on keeping a writing contract —

saigon garçon
5 min readAug 21, 2022


scrap it, leave it, be a body be a verb.

photo by author.

Whenever I see an article about a writing contract, I say, scrap a contract. A contract means all business and writing cannot be a business. It is an art. It is a means to bridging yourself to the world. Every single writer’s guide I see on this goddamn app is a sham, a wasteful collection of 0s and 1s regurgitated for the sole purpose to make a pretty penny. When in actuality, you need to find the ways in which you ground yourself in your reality and bridge it to others’ realities.

Listen to Sheila Heti:

“I don’t work every day. I don’t make myself follow through on things. You have to use who you are, and I have very bad follow-through and discipline. If you let yourself be a quitter, the few things that stay are really the things you don’t want to quit and the things you’re genuinely interested in. So, you can use your bad traits and turn them into good traits. As a result of being a quitter, I’ve worked on the things that are the most meaningful to me.”

I look laziness in the eye, but it looks back at me in the endless scroll of a Tiktok and repeated viewings of Instagram stories that feed the fomo of being alive in the 21st century.

The people of the 22nd century, what is to make of them? How will they be able to look at a sky without bringing up a phone to divide the viewer and object?


Boys. Instagram. Boys on Instagram. Youtube’s autoplay. Algorithms, the way they read me, suck me into diluted visions of what I love. Love.

He likes Dionne Warwick, a name I haven’t heard since John Waters’ Mr. Know It All, when he did acid again at 80 and listened to Dionne Warwick’s “A House is not a Home.” He says:

I was hallucinating: I was seeing little mice running around but they didn’t scare me, they were friendly, and the pictures were spinning and the flowers were growing… I did play the same music that I used to play, Dionne Warwick, when she sings, ‘A house is not a home/A chair is still a chair…’ but I was the chair! (Dazed Digital, Mr. Know It All)9

We let a morning go quiet with songs that go full gospel. He’ll stretch his voice out to let the morning light dance a bit on the walls, the coffee table, my still naked skin and the milky haze of my hungover vision, glasses off, skin flakey and dry. I did no writing. A single page, taped to the wall because it’s a way of seeing progress. And what a sad sight for progress. I can’t fool myself into thinking I’ve done anything when I’ve double spaced my lines, forgot a book at home, nothing to read with too much waiting on commutes and arriving too early to places.


Boys. Love. Falling in love with boys.

Banter. How a line of dialogue follows up to a sad sad story, all the blues, all the way he sounds out his consonants, pressing pause, letting his thoughts bubble with the past, pouring them into the present tense.

I don’t pay attention to how the tenses change in these stories. I don’t care. These pages flip themselves and I’m there to hear it. Wasn’t it good ol Joan who said it best?:

“We tell ourselves stories in order to live…We look for the sermon in the suicide, for the social or moral lesson in the murder of five. We interpret what we see, select the most workable of the multiple choices. We live entirely, especially if we are writers, by the imposition of a narrative line upon disparate images, by the “ideas” with which we have learned to freeze the shifting phantasmagoria which is our actual experience.”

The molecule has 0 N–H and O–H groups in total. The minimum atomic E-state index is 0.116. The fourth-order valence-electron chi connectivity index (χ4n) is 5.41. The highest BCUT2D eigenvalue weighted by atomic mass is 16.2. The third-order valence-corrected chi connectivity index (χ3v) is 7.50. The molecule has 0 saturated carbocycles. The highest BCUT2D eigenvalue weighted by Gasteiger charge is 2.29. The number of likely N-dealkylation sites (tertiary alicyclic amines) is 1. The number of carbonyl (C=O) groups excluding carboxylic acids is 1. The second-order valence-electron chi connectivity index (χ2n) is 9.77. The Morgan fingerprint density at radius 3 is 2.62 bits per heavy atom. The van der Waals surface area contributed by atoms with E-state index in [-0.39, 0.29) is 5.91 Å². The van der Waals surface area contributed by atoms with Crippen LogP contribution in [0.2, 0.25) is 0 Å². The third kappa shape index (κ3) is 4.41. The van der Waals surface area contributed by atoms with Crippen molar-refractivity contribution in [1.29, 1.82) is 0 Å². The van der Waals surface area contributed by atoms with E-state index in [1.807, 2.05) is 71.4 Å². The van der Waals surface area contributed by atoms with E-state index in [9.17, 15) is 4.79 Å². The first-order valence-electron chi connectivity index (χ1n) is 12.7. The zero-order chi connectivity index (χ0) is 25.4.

It’s The White Album, a collection to keep forever. In its patriotic red and blue, and faded white, I see the best of my American self and the last of the places I go to be a bit better. How are you bettering? Your speech? Your stories? How are you suspending suspense? Bending it? Folding it? Moving the ellipses and dashes from your mouth to your audience’s eyes. Bloat the brain, sharpen the tongue. Rewrite and rewrite your stories to different brunches and late night drinks, table to table, day and night. Different friends, other voices. Keep it PG, full raunchy rated R.

When you meet up with a friend, you’re usually waiting. So, bring a paperback with you. Skip the hardback. A shredded sleeve because it goes in and out of your tote is a turn off. Dog-eared and bent spines of a paperback show your nurture, your care, your love. And that you’re not perfect at it. And this is attractive.

Reading is a must. Read all the time. When you have many voices entering your system by way of sight. Something happens to your tongue, when it rests, licking through words that are not your own, especially when you speech act through them.

In order to write, you have to speak, constantly speak, to the air or to an actual face, you have to know your own rhythm, how words fall out of your mouth and how you pick them up to string them into a sentence.

Read. Speak. Write. No contract. Just verbs. Think body as a verb, move, progress, and a kind of sprinting occurs in the way you chew things up in your perceptions and taste them, sound them all out in a splendor of sayings. Then, you can truly call yourself a writer.

PROMPT (from the Isolation Journals): Make a creative contract with yourself:

* List your blocks — like consistency, crushing expectations, self-discipline, or self-doubt. Name them, interrogate them, and make a plan to tend to them.

* List the things that will keep you coming back: A low bar to entry? An accountability buddy? A set routine?

* Rather than setting a goal, set a mood intention for how you want to feel while in the creative process.

*Consider adding a pep talk for when you find yourself at a creative low point.